What is Throughput?
Throughput is the total number of items completed per unit of time. You might have a throughput of 2 per day, 10 per week, or even 17 per sprint. Whatever your preferred time time unit, this flow metric helps you understand how quickly you finish work. That understanding is critical for forecasting how long it will take to complete a collection of work items.
There are two things you need to define to calculate throughput:
- Your Finish Line – or the point in your process that items are considered complete
- Your Time Unit – day, week, month, etc.
Defining the Finish Line
In order to define a finish line, you have to understand your process. A Kanban board is a great way to do visualize your process and make sure that it is clearly understood by all. Take a look at the board below:
This team has defined the Done column as their finish line. So, any items that move into the Done column are counted as Throughput.
Defining the Time Unit
You can use any time unit you desire to measure throughput. You can measure per day, per week, per month, per Sprint – you get the idea.
In ActionableAgile, we default to day for the time unit. In certain charts you have the option to choose from day, week, or month. But, in our forecasting simulations, we always use day as our time unit as that is the most flexible.
Why should I use Throughput?
Looking at your Throughput allows us to analyze how consistently you deliver value. Consistency of throughput, and how it compares to the rate at which you start work, is one indicator of how stable your process is.
Perhaps the most common use for the Throughput metric is to aid in providing forecasts for completing multiple work items. You can use Cycle Time to forecast for single items, but you need a rate metric like Throughput to provide forecasts for groups of work items. Keep reading to learn how to analyze and use Throughput in ActionableAgile.
Throughput charts in ActionableAgile
There are two Throughput charts available in ActionableAgile: a histogram and a run chart.
The Throughput Histogram is a bar chart that displays how often you experience certain daily Throughput – in other words, the frequency of Throughput values.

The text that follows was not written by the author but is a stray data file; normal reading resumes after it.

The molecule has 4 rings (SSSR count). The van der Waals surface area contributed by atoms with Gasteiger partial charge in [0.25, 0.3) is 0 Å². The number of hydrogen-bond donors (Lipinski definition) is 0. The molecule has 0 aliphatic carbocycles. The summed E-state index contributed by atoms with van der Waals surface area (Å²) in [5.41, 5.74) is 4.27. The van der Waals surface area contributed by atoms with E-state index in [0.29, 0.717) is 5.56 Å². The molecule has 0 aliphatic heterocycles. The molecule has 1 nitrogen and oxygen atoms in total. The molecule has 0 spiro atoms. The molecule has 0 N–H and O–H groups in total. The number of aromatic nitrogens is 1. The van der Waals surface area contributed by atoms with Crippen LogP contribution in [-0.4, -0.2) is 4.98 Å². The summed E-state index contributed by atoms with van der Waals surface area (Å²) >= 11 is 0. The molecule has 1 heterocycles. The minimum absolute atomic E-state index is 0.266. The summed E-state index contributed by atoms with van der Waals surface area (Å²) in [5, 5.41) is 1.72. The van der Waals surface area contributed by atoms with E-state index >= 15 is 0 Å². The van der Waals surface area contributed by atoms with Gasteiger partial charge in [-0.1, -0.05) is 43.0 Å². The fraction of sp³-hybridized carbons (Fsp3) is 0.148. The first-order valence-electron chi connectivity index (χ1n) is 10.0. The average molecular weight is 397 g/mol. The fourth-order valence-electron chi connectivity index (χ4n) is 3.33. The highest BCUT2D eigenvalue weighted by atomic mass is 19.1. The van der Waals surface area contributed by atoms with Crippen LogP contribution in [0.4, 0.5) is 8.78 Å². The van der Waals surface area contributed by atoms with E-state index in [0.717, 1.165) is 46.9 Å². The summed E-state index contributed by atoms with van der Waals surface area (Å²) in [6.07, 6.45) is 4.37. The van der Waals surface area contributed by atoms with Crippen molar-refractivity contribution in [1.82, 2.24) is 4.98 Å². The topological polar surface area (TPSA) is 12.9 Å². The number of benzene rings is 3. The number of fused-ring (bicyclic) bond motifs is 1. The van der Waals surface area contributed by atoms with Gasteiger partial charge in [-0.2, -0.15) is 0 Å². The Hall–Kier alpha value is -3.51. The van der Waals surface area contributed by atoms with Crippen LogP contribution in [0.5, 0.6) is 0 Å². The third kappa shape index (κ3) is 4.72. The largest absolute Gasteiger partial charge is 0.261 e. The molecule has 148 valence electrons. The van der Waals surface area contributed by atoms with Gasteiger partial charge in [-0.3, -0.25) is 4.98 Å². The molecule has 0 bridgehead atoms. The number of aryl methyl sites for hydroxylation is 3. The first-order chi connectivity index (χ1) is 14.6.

The Throughput Run Chart is, hands down, the best chart to use because of the time axis. We believe that all time-based metrics are best analyzed on a time-based chart. This allows you to see patterns in your data and ask questions to learn more about how your team worked and why. You cannot discern this pattern-based information in a histogram.
Using Throughput to forecast
Traditionally, people use their Throughput to determine an average rate at which work is finished and then divide the total work by that average. However, forecasting based on averages will produce average results. Instead, our Monte Carlo simulations use the data in the Throughput run chart to simulate probable outcomes based on the variation found there. It’s a much more accurate, not to mention risk-aware, way to deliver forecasts. Read more about our two Monte Carlo simuations:
- Monte Carlo: How Many – provides forecasts for how many items you are likely to finish in a set period of time
- Monte Carlo: When – provides forecasts for when you are likely to finish a set number or range of items
Teams often start looking at Throughput around the same time they begin looking at Cycle Time, WIP, and WIP Age. Focusing on building stability in these key flow metrics is a good start. The more stable your basic metrics are, the fewer outliers your forecasts have to account for and the more your forecasts are perceived as acceptable and, most importantly, accurate.